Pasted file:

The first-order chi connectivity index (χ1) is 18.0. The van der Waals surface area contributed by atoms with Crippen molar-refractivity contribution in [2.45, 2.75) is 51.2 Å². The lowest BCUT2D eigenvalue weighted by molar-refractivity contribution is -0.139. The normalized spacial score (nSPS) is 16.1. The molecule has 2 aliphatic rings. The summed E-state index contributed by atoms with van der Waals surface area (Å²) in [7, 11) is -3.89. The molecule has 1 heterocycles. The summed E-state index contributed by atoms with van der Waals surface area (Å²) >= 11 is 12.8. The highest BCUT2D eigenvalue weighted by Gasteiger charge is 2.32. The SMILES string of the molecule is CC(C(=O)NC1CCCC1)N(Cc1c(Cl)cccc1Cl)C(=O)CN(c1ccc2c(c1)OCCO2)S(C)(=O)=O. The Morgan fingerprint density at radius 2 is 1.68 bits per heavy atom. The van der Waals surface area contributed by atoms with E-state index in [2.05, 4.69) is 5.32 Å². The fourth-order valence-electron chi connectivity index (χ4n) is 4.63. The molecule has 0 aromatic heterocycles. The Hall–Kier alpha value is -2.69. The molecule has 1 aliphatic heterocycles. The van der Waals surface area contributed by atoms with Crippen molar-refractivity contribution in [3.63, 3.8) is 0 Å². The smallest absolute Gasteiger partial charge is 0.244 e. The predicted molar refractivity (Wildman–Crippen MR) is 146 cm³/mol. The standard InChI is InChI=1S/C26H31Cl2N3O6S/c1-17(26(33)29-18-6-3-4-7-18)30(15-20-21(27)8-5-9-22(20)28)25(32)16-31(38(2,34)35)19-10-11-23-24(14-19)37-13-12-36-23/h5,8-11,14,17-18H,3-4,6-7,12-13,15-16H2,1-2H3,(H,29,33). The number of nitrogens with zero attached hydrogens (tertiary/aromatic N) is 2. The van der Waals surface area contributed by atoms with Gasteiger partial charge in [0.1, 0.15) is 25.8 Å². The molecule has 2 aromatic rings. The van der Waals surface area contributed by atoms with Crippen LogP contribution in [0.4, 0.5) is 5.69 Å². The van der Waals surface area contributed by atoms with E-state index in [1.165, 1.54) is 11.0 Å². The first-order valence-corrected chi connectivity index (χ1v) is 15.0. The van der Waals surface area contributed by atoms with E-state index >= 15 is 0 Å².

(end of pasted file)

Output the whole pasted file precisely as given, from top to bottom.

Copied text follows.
The first-order chi connectivity index (χ1) is 18.0. The van der Waals surface area contributed by atoms with Crippen molar-refractivity contribution in [2.45, 2.75) is 51.2 Å². The lowest BCUT2D eigenvalue weighted by molar-refractivity contribution is -0.139. The normalized spacial score (nSPS) is 16.1. The molecule has 2 aliphatic rings. The summed E-state index contributed by atoms with van der Waals surface area (Å²) in [7, 11) is -3.89. The molecule has 1 heterocycles. The summed E-state index contributed by atoms with van der Waals surface area (Å²) >= 11 is 12.8. The highest BCUT2D eigenvalue weighted by Gasteiger charge is 2.32. The SMILES string of the molecule is CC(C(=O)NC1CCCC1)N(Cc1c(Cl)cccc1Cl)C(=O)CN(c1ccc2c(c1)OCCO2)S(C)(=O)=O. The Morgan fingerprint density at radius 2 is 1.68 bits per heavy atom. The van der Waals surface area contributed by atoms with E-state index in [2.05, 4.69) is 5.32 Å². The fourth-order valence-electron chi connectivity index (χ4n) is 4.63. The molecule has 0 aromatic heterocycles. The Hall–Kier alpha value is -2.69. The molecule has 1 aliphatic heterocycles. The van der Waals surface area contributed by atoms with Crippen molar-refractivity contribution in [3.63, 3.8) is 0 Å². The smallest absolute Gasteiger partial charge is 0.244 e. The predicted molar refractivity (Wildman–Crippen MR) is 146 cm³/mol. The standard InChI is InChI=1S/C26H31Cl2N3O6S/c1-17(26(33)29-18-6-3-4-7-18)30(15-20-21(27)8-5-9-22(20)28)25(32)16-31(38(2,34)35)19-10-11-23-24(14-19)37-13-12-36-23/h5,8-11,14,17-18H,3-4,6-7,12-13,15-16H2,1-2H3,(H,29,33). The number of nitrogens with zero attached hydrogens (tertiary/aromatic N) is 2. The van der Waals surface area contributed by atoms with Gasteiger partial charge in [0.1, 0.15) is 25.8 Å². The molecule has 2 aromatic rings. The van der Waals surface area contributed by atoms with Crippen LogP contribution in [0.4, 0.5) is 5.69 Å². The van der Waals surface area contributed by atoms with E-state index in [1.165, 1.54) is 11.0 Å². The first-order valence-corrected chi connectivity index (χ1v) is 15.0. The van der Waals surface area contributed by atoms with E-state index >= 15 is 0 Å².